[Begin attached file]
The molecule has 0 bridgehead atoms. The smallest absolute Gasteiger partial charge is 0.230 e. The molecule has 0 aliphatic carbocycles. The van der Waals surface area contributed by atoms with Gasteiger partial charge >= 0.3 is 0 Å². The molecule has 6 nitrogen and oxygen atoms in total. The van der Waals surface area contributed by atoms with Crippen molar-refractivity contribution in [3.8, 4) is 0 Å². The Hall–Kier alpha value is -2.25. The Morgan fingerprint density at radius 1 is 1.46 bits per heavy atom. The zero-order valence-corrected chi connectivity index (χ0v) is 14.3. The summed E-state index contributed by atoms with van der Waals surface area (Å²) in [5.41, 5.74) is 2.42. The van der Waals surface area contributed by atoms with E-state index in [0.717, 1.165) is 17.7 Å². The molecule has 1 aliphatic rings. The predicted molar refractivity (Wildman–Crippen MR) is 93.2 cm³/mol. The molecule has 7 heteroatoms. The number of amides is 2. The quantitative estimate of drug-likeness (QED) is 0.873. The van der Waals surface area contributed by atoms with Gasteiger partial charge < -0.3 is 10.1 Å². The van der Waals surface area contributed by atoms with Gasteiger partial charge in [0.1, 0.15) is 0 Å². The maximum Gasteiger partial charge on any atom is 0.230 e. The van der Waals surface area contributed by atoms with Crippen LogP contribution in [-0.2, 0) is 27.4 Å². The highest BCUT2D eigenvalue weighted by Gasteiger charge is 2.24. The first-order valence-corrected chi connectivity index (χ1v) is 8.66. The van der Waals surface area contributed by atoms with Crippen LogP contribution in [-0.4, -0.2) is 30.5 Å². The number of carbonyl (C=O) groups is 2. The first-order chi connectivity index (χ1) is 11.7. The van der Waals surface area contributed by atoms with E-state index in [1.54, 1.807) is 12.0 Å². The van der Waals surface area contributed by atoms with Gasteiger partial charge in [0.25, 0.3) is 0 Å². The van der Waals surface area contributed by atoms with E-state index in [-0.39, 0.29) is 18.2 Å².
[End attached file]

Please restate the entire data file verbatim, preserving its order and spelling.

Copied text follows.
The molecule has 0 bridgehead atoms. The smallest absolute Gasteiger partial charge is 0.230 e. The molecule has 0 aliphatic carbocycles. The van der Waals surface area contributed by atoms with Gasteiger partial charge >= 0.3 is 0 Å². The molecule has 6 nitrogen and oxygen atoms in total. The van der Waals surface area contributed by atoms with Crippen molar-refractivity contribution in [3.8, 4) is 0 Å². The Hall–Kier alpha value is -2.25. The Morgan fingerprint density at radius 1 is 1.46 bits per heavy atom. The zero-order valence-corrected chi connectivity index (χ0v) is 14.3. The summed E-state index contributed by atoms with van der Waals surface area (Å²) in [5.41, 5.74) is 2.42. The van der Waals surface area contributed by atoms with E-state index in [0.717, 1.165) is 17.7 Å². The molecule has 1 aliphatic rings. The predicted molar refractivity (Wildman–Crippen MR) is 93.2 cm³/mol. The molecule has 7 heteroatoms. The number of amides is 2. The quantitative estimate of drug-likeness (QED) is 0.873. The van der Waals surface area contributed by atoms with Gasteiger partial charge < -0.3 is 10.1 Å². The van der Waals surface area contributed by atoms with Gasteiger partial charge in [0.1, 0.15) is 0 Å². The maximum Gasteiger partial charge on any atom is 0.230 e. The van der Waals surface area contributed by atoms with Crippen LogP contribution in [-0.2, 0) is 27.4 Å². The highest BCUT2D eigenvalue weighted by Gasteiger charge is 2.24. The first-order valence-corrected chi connectivity index (χ1v) is 8.66. The van der Waals surface area contributed by atoms with Crippen LogP contribution in [-0.4, -0.2) is 30.5 Å². The number of carbonyl (C=O) groups is 2. The first-order chi connectivity index (χ1) is 11.7. The van der Waals surface area contributed by atoms with E-state index in [1.54, 1.807) is 12.0 Å². The van der Waals surface area contributed by atoms with Gasteiger partial charge in [0.25, 0.3) is 0 Å². The van der Waals surface area contributed by atoms with E-state index in [-0.39, 0.29) is 18.2 Å².